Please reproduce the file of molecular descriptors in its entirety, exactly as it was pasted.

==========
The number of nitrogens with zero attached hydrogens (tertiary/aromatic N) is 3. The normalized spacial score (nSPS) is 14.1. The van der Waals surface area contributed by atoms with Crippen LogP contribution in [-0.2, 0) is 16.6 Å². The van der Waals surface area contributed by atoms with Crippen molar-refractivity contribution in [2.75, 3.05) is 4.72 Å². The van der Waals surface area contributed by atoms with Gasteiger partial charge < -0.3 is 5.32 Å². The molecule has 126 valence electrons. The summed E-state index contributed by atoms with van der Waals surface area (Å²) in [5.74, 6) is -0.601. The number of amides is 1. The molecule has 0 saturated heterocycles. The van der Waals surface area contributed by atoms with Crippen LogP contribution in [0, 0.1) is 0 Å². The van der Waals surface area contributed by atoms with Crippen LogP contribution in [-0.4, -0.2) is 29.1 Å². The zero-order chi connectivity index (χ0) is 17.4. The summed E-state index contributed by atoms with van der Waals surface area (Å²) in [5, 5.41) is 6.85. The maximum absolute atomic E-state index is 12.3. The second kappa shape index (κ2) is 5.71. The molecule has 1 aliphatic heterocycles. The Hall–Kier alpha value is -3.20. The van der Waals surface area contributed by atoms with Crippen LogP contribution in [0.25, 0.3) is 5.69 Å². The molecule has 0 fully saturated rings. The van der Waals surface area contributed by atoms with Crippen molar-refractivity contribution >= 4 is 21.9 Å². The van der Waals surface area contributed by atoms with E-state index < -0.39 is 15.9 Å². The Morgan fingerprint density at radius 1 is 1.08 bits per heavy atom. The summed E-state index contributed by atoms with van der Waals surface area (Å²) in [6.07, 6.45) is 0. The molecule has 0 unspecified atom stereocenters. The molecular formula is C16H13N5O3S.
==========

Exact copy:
The number of nitrogens with zero attached hydrogens (tertiary/aromatic N) is 3. The normalized spacial score (nSPS) is 14.1. The van der Waals surface area contributed by atoms with Crippen LogP contribution in [-0.2, 0) is 16.6 Å². The van der Waals surface area contributed by atoms with Crippen molar-refractivity contribution in [2.75, 3.05) is 4.72 Å². The van der Waals surface area contributed by atoms with Gasteiger partial charge < -0.3 is 5.32 Å². The molecule has 126 valence electrons. The summed E-state index contributed by atoms with van der Waals surface area (Å²) in [5.74, 6) is -0.601. The number of amides is 1. The molecule has 0 saturated heterocycles. The van der Waals surface area contributed by atoms with Crippen LogP contribution in [0, 0.1) is 0 Å². The van der Waals surface area contributed by atoms with Crippen LogP contribution in [-0.4, -0.2) is 29.1 Å². The zero-order chi connectivity index (χ0) is 17.4. The summed E-state index contributed by atoms with van der Waals surface area (Å²) in [5, 5.41) is 6.85. The maximum absolute atomic E-state index is 12.3. The second kappa shape index (κ2) is 5.71. The molecule has 1 aliphatic heterocycles. The Hall–Kier alpha value is -3.20. The van der Waals surface area contributed by atoms with Crippen LogP contribution in [0.25, 0.3) is 5.69 Å². The molecule has 0 fully saturated rings. The van der Waals surface area contributed by atoms with Crippen molar-refractivity contribution >= 4 is 21.9 Å². The van der Waals surface area contributed by atoms with E-state index < -0.39 is 15.9 Å². The Morgan fingerprint density at radius 1 is 1.08 bits per heavy atom. The summed E-state index contributed by atoms with van der Waals surface area (Å²) in [6.07, 6.45) is 0. The molecule has 0 unspecified atom stereocenters. The molecular formula is C16H13N5O3S.